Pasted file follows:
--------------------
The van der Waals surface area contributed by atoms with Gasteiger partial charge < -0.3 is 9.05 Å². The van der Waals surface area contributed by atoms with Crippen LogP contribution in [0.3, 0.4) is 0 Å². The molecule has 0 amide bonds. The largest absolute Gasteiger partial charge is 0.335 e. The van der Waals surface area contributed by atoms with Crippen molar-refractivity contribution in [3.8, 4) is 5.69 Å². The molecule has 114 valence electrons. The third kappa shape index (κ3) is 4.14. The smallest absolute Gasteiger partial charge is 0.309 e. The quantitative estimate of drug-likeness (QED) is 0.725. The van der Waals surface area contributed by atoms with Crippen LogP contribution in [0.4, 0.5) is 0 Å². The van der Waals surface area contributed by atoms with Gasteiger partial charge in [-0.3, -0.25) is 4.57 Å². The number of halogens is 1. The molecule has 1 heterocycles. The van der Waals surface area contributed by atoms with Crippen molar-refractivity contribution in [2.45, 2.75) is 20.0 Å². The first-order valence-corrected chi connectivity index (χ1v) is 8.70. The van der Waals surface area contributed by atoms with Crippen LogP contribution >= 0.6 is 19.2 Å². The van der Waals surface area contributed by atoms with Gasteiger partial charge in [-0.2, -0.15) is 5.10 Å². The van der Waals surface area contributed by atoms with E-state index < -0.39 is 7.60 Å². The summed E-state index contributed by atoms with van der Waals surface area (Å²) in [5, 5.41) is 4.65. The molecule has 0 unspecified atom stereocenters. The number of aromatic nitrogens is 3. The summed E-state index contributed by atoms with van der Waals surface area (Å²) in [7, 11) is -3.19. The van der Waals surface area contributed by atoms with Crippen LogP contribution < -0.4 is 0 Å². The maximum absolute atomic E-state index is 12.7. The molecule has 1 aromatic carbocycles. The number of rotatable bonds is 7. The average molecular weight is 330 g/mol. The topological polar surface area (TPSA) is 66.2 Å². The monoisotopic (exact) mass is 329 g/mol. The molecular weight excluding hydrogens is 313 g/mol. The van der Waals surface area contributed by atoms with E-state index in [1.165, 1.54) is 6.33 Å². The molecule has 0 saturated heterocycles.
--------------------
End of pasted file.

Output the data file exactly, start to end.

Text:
The van der Waals surface area contributed by atoms with Gasteiger partial charge < -0.3 is 9.05 Å². The van der Waals surface area contributed by atoms with Crippen LogP contribution in [0.3, 0.4) is 0 Å². The molecule has 0 amide bonds. The largest absolute Gasteiger partial charge is 0.335 e. The van der Waals surface area contributed by atoms with Crippen molar-refractivity contribution in [3.8, 4) is 5.69 Å². The molecule has 114 valence electrons. The third kappa shape index (κ3) is 4.14. The smallest absolute Gasteiger partial charge is 0.309 e. The quantitative estimate of drug-likeness (QED) is 0.725. The van der Waals surface area contributed by atoms with Crippen LogP contribution in [0.4, 0.5) is 0 Å². The van der Waals surface area contributed by atoms with Gasteiger partial charge in [-0.3, -0.25) is 4.57 Å². The number of halogens is 1. The molecule has 1 heterocycles. The van der Waals surface area contributed by atoms with Crippen molar-refractivity contribution in [2.45, 2.75) is 20.0 Å². The first-order valence-corrected chi connectivity index (χ1v) is 8.70. The van der Waals surface area contributed by atoms with Crippen LogP contribution >= 0.6 is 19.2 Å². The van der Waals surface area contributed by atoms with Gasteiger partial charge in [-0.2, -0.15) is 5.10 Å². The van der Waals surface area contributed by atoms with E-state index < -0.39 is 7.60 Å². The summed E-state index contributed by atoms with van der Waals surface area (Å²) in [5, 5.41) is 4.65. The molecule has 0 unspecified atom stereocenters. The number of aromatic nitrogens is 3. The summed E-state index contributed by atoms with van der Waals surface area (Å²) in [7, 11) is -3.19. The van der Waals surface area contributed by atoms with Crippen LogP contribution < -0.4 is 0 Å². The maximum absolute atomic E-state index is 12.7. The molecule has 1 aromatic carbocycles. The number of rotatable bonds is 7. The average molecular weight is 330 g/mol. The topological polar surface area (TPSA) is 66.2 Å². The monoisotopic (exact) mass is 329 g/mol. The molecular weight excluding hydrogens is 313 g/mol. The van der Waals surface area contributed by atoms with E-state index in [1.165, 1.54) is 6.33 Å². The molecule has 0 saturated heterocycles.